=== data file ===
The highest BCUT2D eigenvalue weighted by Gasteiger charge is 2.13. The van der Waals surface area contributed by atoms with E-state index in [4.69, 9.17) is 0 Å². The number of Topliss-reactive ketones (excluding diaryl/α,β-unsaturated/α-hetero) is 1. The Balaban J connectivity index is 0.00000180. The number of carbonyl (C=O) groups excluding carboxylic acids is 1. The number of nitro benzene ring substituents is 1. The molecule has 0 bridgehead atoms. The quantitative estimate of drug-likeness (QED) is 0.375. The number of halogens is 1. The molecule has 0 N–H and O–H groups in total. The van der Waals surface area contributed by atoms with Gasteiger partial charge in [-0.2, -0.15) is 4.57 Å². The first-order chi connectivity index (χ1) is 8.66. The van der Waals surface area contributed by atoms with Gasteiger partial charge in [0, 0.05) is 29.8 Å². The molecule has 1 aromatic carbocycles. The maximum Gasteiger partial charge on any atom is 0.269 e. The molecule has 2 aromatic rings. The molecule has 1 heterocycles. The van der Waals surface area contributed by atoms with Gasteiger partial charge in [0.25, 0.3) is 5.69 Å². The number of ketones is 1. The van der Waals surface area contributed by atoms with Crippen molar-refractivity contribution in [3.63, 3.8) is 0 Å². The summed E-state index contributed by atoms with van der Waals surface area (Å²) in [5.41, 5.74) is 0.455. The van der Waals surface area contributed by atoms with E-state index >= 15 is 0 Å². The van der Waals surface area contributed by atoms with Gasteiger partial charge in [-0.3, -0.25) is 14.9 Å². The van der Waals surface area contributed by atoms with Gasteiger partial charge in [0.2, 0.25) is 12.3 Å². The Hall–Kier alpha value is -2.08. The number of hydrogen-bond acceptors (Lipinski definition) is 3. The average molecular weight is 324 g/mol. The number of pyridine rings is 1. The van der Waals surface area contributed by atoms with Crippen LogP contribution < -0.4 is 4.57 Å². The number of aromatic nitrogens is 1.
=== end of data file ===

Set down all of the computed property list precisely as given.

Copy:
The highest BCUT2D eigenvalue weighted by Gasteiger charge is 2.13. The van der Waals surface area contributed by atoms with E-state index in [4.69, 9.17) is 0 Å². The number of Topliss-reactive ketones (excluding diaryl/α,β-unsaturated/α-hetero) is 1. The Balaban J connectivity index is 0.00000180. The number of carbonyl (C=O) groups excluding carboxylic acids is 1. The number of nitro benzene ring substituents is 1. The molecule has 0 bridgehead atoms. The quantitative estimate of drug-likeness (QED) is 0.375. The number of halogens is 1. The molecule has 0 N–H and O–H groups in total. The van der Waals surface area contributed by atoms with Gasteiger partial charge in [-0.2, -0.15) is 4.57 Å². The first-order chi connectivity index (χ1) is 8.66. The van der Waals surface area contributed by atoms with Gasteiger partial charge in [0, 0.05) is 29.8 Å². The molecule has 1 aromatic carbocycles. The maximum Gasteiger partial charge on any atom is 0.269 e. The molecule has 2 aromatic rings. The molecule has 1 heterocycles. The van der Waals surface area contributed by atoms with Gasteiger partial charge in [0.25, 0.3) is 5.69 Å². The number of ketones is 1. The van der Waals surface area contributed by atoms with Crippen molar-refractivity contribution in [3.63, 3.8) is 0 Å². The summed E-state index contributed by atoms with van der Waals surface area (Å²) in [5.41, 5.74) is 0.455. The van der Waals surface area contributed by atoms with E-state index >= 15 is 0 Å². The van der Waals surface area contributed by atoms with Gasteiger partial charge in [-0.3, -0.25) is 14.9 Å². The van der Waals surface area contributed by atoms with Gasteiger partial charge in [0.2, 0.25) is 12.3 Å². The Hall–Kier alpha value is -2.08. The number of hydrogen-bond acceptors (Lipinski definition) is 3. The average molecular weight is 324 g/mol. The number of pyridine rings is 1. The van der Waals surface area contributed by atoms with Crippen LogP contribution < -0.4 is 4.57 Å². The number of aromatic nitrogens is 1.